Coming Up Harvey

“Queen needs makeup!” Harvey Fierstein said. It was late afternoon on Monday, August 5, and Mr. Fierstein, primed to return

“Queen needs makeup!” Harvey Fierstein said.

It was late afternoon on Monday, August 5, and Mr. Fierstein, primed to return to Broadway in heels upon a hot pink, giddy steamroller-the musical version of John Waters’ Hairspray- sat before a mirror in a windowless white studio in the West Village, his face under construction for yet another magazine photo shoot. Dressed in a flowered orange smock and sandals, his skin rosy and deprived of eyebrows, chest hair, armpit hair and leg hair, he resembled a pretty pot roast.

Hairspray ‘s makeup artist, Justen Brosnan, rolled his eyes and slathered some foundation on Mr. Fierstein’s forehead.

“He’s from Australia, ” Mr. Fierstein said of Mr. Brosnan, whose arms were covered in a rock-star flurry of tattoos. “He grew up with wallabies ! How frightening could I be?”

“You have no idea ,” Mr. Brosnan said.

“You’ve grown up with all those croc hunters !” Mr. Fierstein said.

“Croc hunters?” Mr. Brosnan said. He glanced down at Mr. Fierstein’s crotch. “I’m scared of what lives down there .”

Mr. Fierstein smirked and graveled out a riposte: “How scary could my marsh possibly be?”

Everyone broke up. At 48 years of age, Harvey Fierstein is back home. He may claim it’s not a comeback-“This year I published a children’s book [ The Sissy Duckling ], I did four episodes of [the PBS series] In the Life , I wrote a movie for Showtime and a proposal on a TV show, and this. Where was I?”-but of course it’s a comeback. Nearly two decades ago, a precocious Mr. Fierstein won a pair of Tony awards-Best Play and Best Actor-for his breakthrough Torch Song Trilogy . He revolutionized gay life on Broadway, and then he came back the next year and won a third Tony for writing the book for La Cage aux Folles . Back then, Mr. Fierstein-and not that other garrulous heavy with the movie shop-was the Big Harvey in town.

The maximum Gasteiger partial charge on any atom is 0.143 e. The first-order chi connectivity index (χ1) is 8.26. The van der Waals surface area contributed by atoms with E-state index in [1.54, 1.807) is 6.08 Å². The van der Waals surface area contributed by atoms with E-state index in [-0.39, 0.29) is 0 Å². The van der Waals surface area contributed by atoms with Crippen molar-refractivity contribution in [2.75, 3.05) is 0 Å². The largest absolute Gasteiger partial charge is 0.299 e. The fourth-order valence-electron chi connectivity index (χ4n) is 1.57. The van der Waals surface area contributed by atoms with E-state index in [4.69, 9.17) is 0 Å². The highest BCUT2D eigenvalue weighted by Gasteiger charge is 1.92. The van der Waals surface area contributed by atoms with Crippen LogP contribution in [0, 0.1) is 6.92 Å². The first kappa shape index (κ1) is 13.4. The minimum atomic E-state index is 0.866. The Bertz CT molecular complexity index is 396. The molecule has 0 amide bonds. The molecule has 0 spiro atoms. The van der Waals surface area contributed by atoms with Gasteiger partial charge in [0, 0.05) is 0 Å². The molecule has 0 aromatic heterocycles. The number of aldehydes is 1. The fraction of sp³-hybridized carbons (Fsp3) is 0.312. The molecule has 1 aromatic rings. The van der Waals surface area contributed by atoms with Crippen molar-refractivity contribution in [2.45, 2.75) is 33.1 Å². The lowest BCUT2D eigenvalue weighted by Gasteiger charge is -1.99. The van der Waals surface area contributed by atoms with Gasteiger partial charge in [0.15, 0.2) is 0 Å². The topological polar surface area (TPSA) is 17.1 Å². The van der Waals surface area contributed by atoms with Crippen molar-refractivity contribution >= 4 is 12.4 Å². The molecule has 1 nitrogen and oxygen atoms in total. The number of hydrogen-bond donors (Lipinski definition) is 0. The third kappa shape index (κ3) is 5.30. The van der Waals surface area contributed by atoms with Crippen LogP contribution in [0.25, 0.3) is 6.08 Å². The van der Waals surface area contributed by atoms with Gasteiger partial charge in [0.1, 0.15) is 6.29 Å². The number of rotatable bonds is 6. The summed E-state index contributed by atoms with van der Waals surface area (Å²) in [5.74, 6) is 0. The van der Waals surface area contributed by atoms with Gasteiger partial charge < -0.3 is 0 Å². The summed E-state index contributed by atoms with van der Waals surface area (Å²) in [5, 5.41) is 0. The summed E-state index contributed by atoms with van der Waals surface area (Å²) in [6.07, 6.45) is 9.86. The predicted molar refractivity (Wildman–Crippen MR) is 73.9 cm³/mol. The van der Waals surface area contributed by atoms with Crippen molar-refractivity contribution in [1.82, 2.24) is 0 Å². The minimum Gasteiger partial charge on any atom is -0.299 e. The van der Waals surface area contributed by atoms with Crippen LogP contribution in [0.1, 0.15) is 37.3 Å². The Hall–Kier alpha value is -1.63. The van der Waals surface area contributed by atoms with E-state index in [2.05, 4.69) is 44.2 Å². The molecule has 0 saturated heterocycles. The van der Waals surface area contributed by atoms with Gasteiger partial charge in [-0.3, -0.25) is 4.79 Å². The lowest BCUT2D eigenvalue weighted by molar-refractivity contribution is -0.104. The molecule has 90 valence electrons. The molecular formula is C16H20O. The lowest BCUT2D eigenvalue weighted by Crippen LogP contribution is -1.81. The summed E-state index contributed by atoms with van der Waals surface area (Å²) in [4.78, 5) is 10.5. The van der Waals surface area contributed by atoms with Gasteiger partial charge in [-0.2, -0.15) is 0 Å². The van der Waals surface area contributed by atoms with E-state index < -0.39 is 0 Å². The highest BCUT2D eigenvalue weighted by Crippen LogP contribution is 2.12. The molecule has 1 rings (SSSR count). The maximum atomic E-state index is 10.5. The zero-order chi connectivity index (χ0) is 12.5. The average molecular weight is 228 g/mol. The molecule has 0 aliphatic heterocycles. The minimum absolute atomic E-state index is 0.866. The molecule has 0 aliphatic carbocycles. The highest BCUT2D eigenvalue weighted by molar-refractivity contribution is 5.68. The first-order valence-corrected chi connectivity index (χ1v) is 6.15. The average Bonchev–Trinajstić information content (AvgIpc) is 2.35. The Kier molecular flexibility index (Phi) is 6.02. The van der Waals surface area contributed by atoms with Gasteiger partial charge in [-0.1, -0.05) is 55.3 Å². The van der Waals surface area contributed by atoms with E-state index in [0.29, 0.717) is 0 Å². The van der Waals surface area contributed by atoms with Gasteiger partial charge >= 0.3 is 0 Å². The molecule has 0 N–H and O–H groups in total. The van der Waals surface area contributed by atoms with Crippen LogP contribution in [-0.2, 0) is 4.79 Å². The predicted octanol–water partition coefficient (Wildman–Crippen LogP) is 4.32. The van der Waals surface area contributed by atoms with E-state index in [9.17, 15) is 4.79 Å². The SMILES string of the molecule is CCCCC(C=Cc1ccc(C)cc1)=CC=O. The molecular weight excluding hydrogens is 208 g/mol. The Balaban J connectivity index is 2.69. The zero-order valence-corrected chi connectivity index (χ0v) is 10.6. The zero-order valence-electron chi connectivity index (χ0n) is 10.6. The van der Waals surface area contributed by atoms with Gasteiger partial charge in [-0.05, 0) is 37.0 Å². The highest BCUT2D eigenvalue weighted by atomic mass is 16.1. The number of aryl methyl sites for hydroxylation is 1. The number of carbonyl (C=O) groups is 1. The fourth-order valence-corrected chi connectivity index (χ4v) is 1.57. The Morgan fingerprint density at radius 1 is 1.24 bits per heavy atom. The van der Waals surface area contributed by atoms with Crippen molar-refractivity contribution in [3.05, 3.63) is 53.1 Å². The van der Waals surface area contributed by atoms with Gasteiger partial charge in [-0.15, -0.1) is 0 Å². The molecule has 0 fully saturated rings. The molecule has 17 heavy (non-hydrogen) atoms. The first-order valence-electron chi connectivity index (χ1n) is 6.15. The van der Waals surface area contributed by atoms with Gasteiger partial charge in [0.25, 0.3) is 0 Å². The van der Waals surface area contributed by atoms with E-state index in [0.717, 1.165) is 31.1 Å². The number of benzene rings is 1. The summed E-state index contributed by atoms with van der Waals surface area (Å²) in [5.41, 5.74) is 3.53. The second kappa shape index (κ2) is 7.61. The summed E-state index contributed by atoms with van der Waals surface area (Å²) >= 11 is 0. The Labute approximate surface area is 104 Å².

And then …. A 1987 follow-up to Torch Song , called Safe Sex, opened and quickly folded. Mr. Fierstein hardly disappeared for the next decade and a half-there was the movie version of Torch Song , supporting roles in Mrs. Doubtfire, Bullets Over Broadway , Death To Smoochy and Independence Day (and, um, Kull the Conqueror ), a Jon Lovitz spoof of him on Saturday Night Live, talk-show appearances and his endless advocacy for gay people. But he didn’t seem so rebellious anymore; somewhere along the way, people got used to a croaky, cartoonish version of Harvey Fierstein. (One of his better momentsÊin the late 80’s, in fact, came as a guest voice on The Simpsons .)

But now The Croak was back and bold in 3-D, at the center of what appears to be a can’t-miss show, the first post- Producers super-musical, a whirling media dervish even before its Aug. 15 opening. Mr. Fierstein plays the agoraphobic matriarch Edna Turnblad, and even for a John Waters–inspired show, the turn feels post-postmodern: an ex-drag queen playing a real woman in a Broadway musical based on a film where the character was played by a drag queen, the great Divine. For the role, Mr. Fierstein dons multiple dresses, wigs, a silicone bust and a 20-pound fat suit that makes him sweat like a truck driver on a Georgia interstate. Glorious.

“I grew up worshipping Ethel Merman,” Mr. Fierstein said. “I am Ethel Merman. I’m in Ethel Merman’s dressing room, in a big red wig, singing and dancing on a Broadway stage. I mean, Jesus Christ-I am living the fantasy !”

“I have never seen anybody perspire as much,” said Mr. Brosnan, dabbing at Mr. Fierstein’s chin.

The photo shoot on this day was for Entertainment Weekly . Mr. Fierstein’s makeup and costuming takes longer than any other member of the cast. Getting him ready was as elaborate as steering a tanker through the Panama Canal. He had people waiting. Marissa Jaret Winokur, who plays Tracy Turnblad, Mr. Fierstein’s big-boned daughter in the show, wandered by and mumbled something about letting the “drag queen get ready.”

“I am not a drag queen!” Mr. Fierstein bellowed. “I am your mother! Bitch !” He turned to a reporter: “Don’t have children. I beg you. Because they turn out like that .”